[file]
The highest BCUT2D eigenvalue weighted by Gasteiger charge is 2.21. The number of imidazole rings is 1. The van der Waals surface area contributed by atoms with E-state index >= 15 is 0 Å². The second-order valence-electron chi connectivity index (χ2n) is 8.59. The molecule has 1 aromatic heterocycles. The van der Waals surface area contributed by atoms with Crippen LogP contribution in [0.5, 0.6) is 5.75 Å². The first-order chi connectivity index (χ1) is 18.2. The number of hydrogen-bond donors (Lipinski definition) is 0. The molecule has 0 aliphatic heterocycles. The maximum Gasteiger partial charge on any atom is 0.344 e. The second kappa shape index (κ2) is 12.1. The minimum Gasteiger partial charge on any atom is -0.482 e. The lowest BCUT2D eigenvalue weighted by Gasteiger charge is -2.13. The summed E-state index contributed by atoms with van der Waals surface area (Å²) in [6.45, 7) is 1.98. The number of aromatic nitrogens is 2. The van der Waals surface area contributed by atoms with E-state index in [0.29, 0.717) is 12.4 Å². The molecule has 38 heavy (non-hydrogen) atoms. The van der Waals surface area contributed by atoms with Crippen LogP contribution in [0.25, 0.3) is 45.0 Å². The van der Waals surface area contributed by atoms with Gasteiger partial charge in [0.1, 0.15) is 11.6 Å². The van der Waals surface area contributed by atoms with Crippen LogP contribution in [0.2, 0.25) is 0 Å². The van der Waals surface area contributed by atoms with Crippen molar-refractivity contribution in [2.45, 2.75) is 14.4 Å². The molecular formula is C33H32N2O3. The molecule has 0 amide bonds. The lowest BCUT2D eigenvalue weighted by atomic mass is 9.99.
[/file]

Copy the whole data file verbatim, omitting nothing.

The highest BCUT2D eigenvalue weighted by Gasteiger charge is 2.21. The number of imidazole rings is 1. The van der Waals surface area contributed by atoms with E-state index >= 15 is 0 Å². The second-order valence-electron chi connectivity index (χ2n) is 8.59. The molecule has 1 aromatic heterocycles. The van der Waals surface area contributed by atoms with Crippen LogP contribution in [0.5, 0.6) is 5.75 Å². The first-order chi connectivity index (χ1) is 18.2. The number of hydrogen-bond donors (Lipinski definition) is 0. The molecule has 0 aliphatic heterocycles. The maximum Gasteiger partial charge on any atom is 0.344 e. The second kappa shape index (κ2) is 12.1. The minimum Gasteiger partial charge on any atom is -0.482 e. The lowest BCUT2D eigenvalue weighted by Gasteiger charge is -2.13. The summed E-state index contributed by atoms with van der Waals surface area (Å²) in [6.45, 7) is 1.98. The number of aromatic nitrogens is 2. The van der Waals surface area contributed by atoms with E-state index in [0.29, 0.717) is 12.4 Å². The molecule has 38 heavy (non-hydrogen) atoms. The van der Waals surface area contributed by atoms with Crippen LogP contribution in [0.25, 0.3) is 45.0 Å². The van der Waals surface area contributed by atoms with Gasteiger partial charge in [0.1, 0.15) is 11.6 Å². The van der Waals surface area contributed by atoms with Crippen LogP contribution in [0.2, 0.25) is 0 Å². The van der Waals surface area contributed by atoms with Crippen molar-refractivity contribution in [2.45, 2.75) is 14.4 Å². The molecular formula is C33H32N2O3. The molecule has 0 amide bonds. The lowest BCUT2D eigenvalue weighted by atomic mass is 9.99.